Problems Continue to Plague DC VA Center Year After Report

One year after the release of a scathing internal report and the firing of the medical center director, the Washington DC VA Medical Center has no permanent leader and continues to face safety questions.

Supply shortages or sterilization problems delayed a series of appointments in March, nearly 12 months after agency inspectors first publicly revealed problems with supply and sterilization, internal agency records obtained by the News4 I-Team show. The procedures included delays in hip surgery and a urological procedure for medical center patients.

Other records obtained by the I-Team show the medical center was alerted to failures in its supply system for the facility’s blood blank. An inspection was conducted by the FDA in late February, the I-Team learned.

The DC VA Medical Center is a flagship of the VA system, serving more than 98,000 patients and employing nearly 2,000 people.

Multiple agency employees told the I-Team the persistent procedural delays show the scope, size and stubbornness of the problems the VA must fix at its DC facility.

The Washington DC VA Medical Center suffered a scathing internal audit in April 2017. An inspection by the VA’s Office of Inspector General found shortages of supplies and unsanitary conditions in storage areas. The agency fired the medical center’s former longtime director in 2017.

Larry Connell assumed the post of interim medical director in April 2017 to help right the ship. In February, he told the I-Team progress was made and many of the issues flagged by inspectors had already been corrected, including the backlog for prosthetics and staffing shortages. 

Last week, the agency reassigned Connell to agency headquarters, named a short-term interim replacement and posted a job listing for the medical center director.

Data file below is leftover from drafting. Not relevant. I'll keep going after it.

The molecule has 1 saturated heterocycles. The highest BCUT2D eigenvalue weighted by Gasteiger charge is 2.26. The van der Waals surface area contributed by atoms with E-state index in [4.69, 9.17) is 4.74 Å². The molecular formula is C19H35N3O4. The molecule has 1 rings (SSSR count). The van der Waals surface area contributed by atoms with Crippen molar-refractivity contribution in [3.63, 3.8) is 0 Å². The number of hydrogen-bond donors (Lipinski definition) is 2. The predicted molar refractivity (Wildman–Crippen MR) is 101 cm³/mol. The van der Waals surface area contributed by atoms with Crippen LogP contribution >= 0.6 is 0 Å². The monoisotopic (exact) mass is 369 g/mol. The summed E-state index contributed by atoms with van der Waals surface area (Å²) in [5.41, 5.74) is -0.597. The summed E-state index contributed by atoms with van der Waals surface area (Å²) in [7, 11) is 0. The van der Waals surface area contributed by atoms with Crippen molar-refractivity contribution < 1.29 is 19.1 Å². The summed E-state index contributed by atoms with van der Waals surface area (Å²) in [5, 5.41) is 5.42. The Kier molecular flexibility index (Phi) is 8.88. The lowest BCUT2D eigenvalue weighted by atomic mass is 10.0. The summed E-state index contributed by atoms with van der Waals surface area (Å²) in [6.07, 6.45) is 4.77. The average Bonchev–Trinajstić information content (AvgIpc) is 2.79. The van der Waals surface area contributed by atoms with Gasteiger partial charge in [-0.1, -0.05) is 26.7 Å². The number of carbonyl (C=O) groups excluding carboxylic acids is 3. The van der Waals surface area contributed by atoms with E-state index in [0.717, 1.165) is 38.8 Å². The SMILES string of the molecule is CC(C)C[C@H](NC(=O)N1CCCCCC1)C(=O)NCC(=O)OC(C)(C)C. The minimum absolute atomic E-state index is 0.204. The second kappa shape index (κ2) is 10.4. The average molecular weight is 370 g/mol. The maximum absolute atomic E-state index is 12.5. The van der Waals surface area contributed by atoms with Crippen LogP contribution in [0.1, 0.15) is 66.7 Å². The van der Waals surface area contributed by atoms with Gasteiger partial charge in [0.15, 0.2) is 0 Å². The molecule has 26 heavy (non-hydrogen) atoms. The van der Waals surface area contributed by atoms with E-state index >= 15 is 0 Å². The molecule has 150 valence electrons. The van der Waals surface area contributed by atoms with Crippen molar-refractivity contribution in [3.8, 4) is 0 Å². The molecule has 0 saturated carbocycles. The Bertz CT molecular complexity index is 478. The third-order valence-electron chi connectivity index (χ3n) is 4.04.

DC VA Medical Center patient Dennis Stevenson said DC-area veterans want continuity and improvements at the facility. 

"If you know you have a problem, the first thing you have to do is get a plan to get it right," Stevenson said.

A follow-up report by the VA Office of Inspector General in March detailed further problems, including long waits for prosthetics, staffing shortages and "instances of prolonged or unnecessary anesthesia."

VA Inspector General Michael Missal said his inspectors will continue to monitor the medical center and track progress made in rectifying the problems found, including with supply systems.

Missal said he hopes the agency will institute improvements recommended by inspectors within a year.

"We spoke to a number of surgeons. A vast majority said they had instrument issues, which meant they weren’t getting the equipment they needed," Missal said.

A Department of Veterans Affairs spokesman said the agency has made great strides in its management of the DC VA Medical Center in recent months. He said managers have reduced the wait list for prosthetics and awarded a contract to build a new sterile processing space at the medical center.

The spokesman said Connell was successful in his work as interim medical center director before he was re-assigned. A report in early April by the I-Team revealed procedural questions were raised about the process under which Connell was named to the position. 

The U.S. House Committee on Veterans Affairs said it expects to stage a formal hearing reviewing the DC VA Medical Center inspections in early May.

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